Prism also accounted for lesser uses made by licensees in “lower-amount Prism settlements that Sprint emphasized.” Id.
Sprint did not show any reason—“for example, material technological or market changes between the agreed-on date for the hypothetical negotiation, in early 2012, and the signing of the [AT&T agreement], in late 2014—that required the district court to find non-comparability and thus decisively undermined the Agreement’s probative value.” Id.
The AT&T agreement was entered into after “the entire trial was finished,” except for closings and jury deliberations. Id.
This timing also meant that the large share of litigation costs “had already been sunk, reducing (though of course not eliminating) the role of litigation-cost avoidance in the settlement decision.” Id. at 15-16.
Sprint had not suggested that enhanced damages were at issue by the time of settlement, and the jury instructions and verdict forms suggested they were not.
Validity and infringement were still open, but “Sprint cannot rely on that fact: possible non-liability is a factor that tends to make settlements too low, not too high.” Id. at 16.
Sprint also made two additional arguments—both of which urged “a categorical legal rule barring admission of a patentee’s licenses entered into in a settlement of infringement litigation ….” Id. The court held that Sprint had not preserved these arguments, and in any case that they were “inconsistent with Sprint’s position before and during trial in this case.” Id. In so doing, however, the court offered some further guidance on litigation settlements.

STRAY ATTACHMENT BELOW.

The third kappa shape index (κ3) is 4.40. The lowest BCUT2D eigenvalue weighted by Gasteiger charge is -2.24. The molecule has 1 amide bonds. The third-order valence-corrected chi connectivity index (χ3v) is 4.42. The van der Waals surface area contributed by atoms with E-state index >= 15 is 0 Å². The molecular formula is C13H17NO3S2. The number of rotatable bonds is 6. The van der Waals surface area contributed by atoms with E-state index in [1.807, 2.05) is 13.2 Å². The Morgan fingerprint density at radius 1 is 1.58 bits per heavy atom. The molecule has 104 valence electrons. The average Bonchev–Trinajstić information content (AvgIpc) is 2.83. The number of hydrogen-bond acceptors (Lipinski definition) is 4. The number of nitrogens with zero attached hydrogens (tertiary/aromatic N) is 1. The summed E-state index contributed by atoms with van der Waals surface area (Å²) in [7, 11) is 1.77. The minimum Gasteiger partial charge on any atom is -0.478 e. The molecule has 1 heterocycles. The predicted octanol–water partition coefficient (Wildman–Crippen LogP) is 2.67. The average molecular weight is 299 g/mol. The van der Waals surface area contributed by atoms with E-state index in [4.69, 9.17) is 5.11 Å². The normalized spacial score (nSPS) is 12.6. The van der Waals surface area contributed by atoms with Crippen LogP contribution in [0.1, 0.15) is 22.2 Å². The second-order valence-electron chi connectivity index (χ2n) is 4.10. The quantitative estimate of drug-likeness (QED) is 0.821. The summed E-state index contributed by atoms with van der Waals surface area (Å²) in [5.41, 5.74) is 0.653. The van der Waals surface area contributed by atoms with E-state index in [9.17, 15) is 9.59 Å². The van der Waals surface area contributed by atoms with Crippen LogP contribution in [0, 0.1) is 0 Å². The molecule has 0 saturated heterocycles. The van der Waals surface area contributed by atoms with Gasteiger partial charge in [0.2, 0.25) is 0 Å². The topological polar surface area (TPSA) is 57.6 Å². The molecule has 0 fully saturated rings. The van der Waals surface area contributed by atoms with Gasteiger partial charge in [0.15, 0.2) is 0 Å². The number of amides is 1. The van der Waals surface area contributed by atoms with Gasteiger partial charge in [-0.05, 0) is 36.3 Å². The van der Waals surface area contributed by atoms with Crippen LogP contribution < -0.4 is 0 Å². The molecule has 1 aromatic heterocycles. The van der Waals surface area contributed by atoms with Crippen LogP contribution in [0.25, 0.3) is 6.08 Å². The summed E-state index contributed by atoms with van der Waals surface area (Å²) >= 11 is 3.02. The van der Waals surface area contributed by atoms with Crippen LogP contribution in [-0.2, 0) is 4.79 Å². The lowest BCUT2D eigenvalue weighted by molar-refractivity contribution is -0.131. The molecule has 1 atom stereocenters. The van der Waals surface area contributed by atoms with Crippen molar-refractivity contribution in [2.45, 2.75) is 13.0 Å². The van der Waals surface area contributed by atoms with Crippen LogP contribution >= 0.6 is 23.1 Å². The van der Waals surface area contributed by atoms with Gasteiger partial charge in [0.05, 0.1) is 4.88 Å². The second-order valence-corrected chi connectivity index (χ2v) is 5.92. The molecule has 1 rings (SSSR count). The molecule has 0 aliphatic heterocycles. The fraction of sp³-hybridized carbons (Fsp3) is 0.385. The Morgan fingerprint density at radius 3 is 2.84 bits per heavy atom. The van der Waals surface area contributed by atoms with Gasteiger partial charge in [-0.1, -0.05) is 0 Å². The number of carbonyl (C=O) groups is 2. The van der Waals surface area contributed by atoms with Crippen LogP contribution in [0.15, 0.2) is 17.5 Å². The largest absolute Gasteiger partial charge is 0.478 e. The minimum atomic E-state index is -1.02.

First, the court addressed Sprint’s citation of Rude v. Westcott, 130 U.S. 152 (1889)—the seminal case on “established royalty” as a measure of damages—for the proposition that “Rude categorically bars admission of litigation settlements on the issue of a reasonable (but not ‘established’) royalty.” Slip op. at 18. The court noted that any skepticsm in Rude about “reasonable royalty” as a reliable measure of damages in the absence of an established royalty must be considered against the fact that both patent damages law and evidence law have “changed significantly since Rude.” Id. at 17. The court noted that since Rude patent damages had changed judicially and legislatively to accept reasonable royalty damages, and that federal evidence law is now embodied in the FRE and not earlier Supreme Court decisions. Id. at 18. The court concluded that “for at least those reasons, Sprint faces challenges in suggesting” that Rude bars admission of settlement agreements. But the court did not need to address the issue further since it decided that Sprint’s argument was not presented in a timely fashion.
Second, the court found Sprint to be “in essentially the same position with respect to the second source it cites for its categorical-bar contention: Federal Rule of Evidence 408.” Slip op. at 20. The court first observed that Sprint’s contention “would require decision of an issue … hardly settled in Sprint’s favor in the case law ….” Id. (see the opinion for more detail). However, Sprint had not argued Rule 408 in attempting to exclude the AT&T agreement, but only after trial, and the court concluded that was “an issue not timely raised in the district court.” Id. at 22.
Cost Savings Approach to Reasonable Royalty
Sprint’s last argument was that the district court had erred in admitting “Prism’s principal damages evidence, which was based on estimating costs that Sprint avoided by infringing.” Slip op. at 23. The court wrote: